Wasn’t much not to like at Hamlet’s castle


If the words ‘Shakespeare at twilight’ spawn visions of some sci-fi horror abomination a la ‘Abraham Lincoln: Vampire Hunter’, then have no fear, because Hamletscenen’s mini Shakespeare festival at Kronborg Castle this month was the real deal – with one of the oldest and most prestigious Shakespeare companies in the world putting on a version of ‘As You Like It’ to please both Billy purists and novices.


It is believed that after the Lord Chamberlain’s Men performed for Denmark’s King Frederik II at Kronborg in 1580, one of its performers, a certain Will Shakespeare, was inspired to use the castle as a home for his most famous angst-ridden protagonist prince. So what better setting to host what is considered to be the world’s oldest authentic Shakespeare tradition, than Hamlet’s own courtyard?  


Encircled by Kronborg’s castle walls and the sparse open-air staging that mirrors the original Globe Theatre in London – the feeling is truly one of Shakespearean safari – the only thing missing is Lawrence Olivier’s bleached head peeking out from a stained glass window. 


As the sold-out audience quietens and the players launch full steam ahead into song, one actor takes a dramatic headlong tumble from the scaffolding (which left this reviewer unceremoniously chuckling – it’s a comedy after all!). Despite the interruption, the cast champion on with undeterred energy after only a short interval.    


‘As You Like It’ follows the most traditional of Shakespearean comedic formulas: lads and lassies of the court fall madly in love, prance around in the forest while engaging in a few cases of mistaken identity and cross-dressing, and then everybody gets married at the end. Yet director James Decre manages to breathe new life into the production with the help of a sterling cast and some hilarious modernisations, while staying true to the traditional format. 


Following a wrestling match that could have been lifted straight out of a Bridget Jones film, fair Rosalind falls in love with the brooding Orlando. Soon after, she is banished from the court by her evil, usurping uncle, but luckily there’s a tenement of exiled noblemen shacking up in the forest of Arden. Rosalind and cousin/BFF Celia don disguises, and with their entry to the forest begins all kinds of confusion and comedic happenings.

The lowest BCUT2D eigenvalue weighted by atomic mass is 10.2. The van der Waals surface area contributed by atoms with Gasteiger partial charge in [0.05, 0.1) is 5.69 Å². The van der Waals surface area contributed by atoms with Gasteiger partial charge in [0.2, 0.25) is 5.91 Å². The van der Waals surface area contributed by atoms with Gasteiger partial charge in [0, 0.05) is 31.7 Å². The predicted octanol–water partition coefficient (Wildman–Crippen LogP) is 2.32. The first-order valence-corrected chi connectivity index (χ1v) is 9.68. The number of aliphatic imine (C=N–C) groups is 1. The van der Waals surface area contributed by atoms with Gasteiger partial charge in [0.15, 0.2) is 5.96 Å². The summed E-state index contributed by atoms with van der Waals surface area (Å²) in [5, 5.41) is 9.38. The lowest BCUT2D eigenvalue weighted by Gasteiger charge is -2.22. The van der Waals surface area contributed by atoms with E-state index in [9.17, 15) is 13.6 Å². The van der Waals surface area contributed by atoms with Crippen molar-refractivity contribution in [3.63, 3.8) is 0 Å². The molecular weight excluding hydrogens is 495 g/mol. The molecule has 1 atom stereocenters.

With the exception of Orlando, Rosalind and Celia, the rest of the cast take on multiple characters (and accents), with character shifts happening as quickly as a costume change will allow – ultimately culminating in the hilarious and schizophrenic merging of two very mismatched characters. Interlaced between the fast-paced, dialogue-heavy scenes, Dacre allows for slow, wistful musical numbers in which the cast act as both choir and band, many of them playing up to three different instruments.


With the multifarious cross-dressing of both female and male actors, we harken back to the Shakespearean days when male actors would play women who would pretend to be men. Dacre celebrates this gender confusion by casting a woman as the melancholy Jaques, played by a brilliant Emma Pallant, who delivers the only serious, if not most poignant, portion of the evening – the ‘seven ages of man’ soliloquy, which is a lament on the fragility and cruel cyclicality of life – all while a flock of seagulls pass noisily by overhead. 


It is in the mixing of the traditional and the innovative where this production soars. The blank verse is beautifully recited with wily innuendos, while the orthodox gender jokes are speckled with modern poignancy.


The only real criticism must go to the Danish climate – a bit too unaccommodating for a four-hour evening performance!  


Shakespeares Globe’s production of ‘As You Like It’ played at  Kronborg Castle from August 1-5 as part of a mini Shakespeare season organised by Hamletscenen.


As You Like It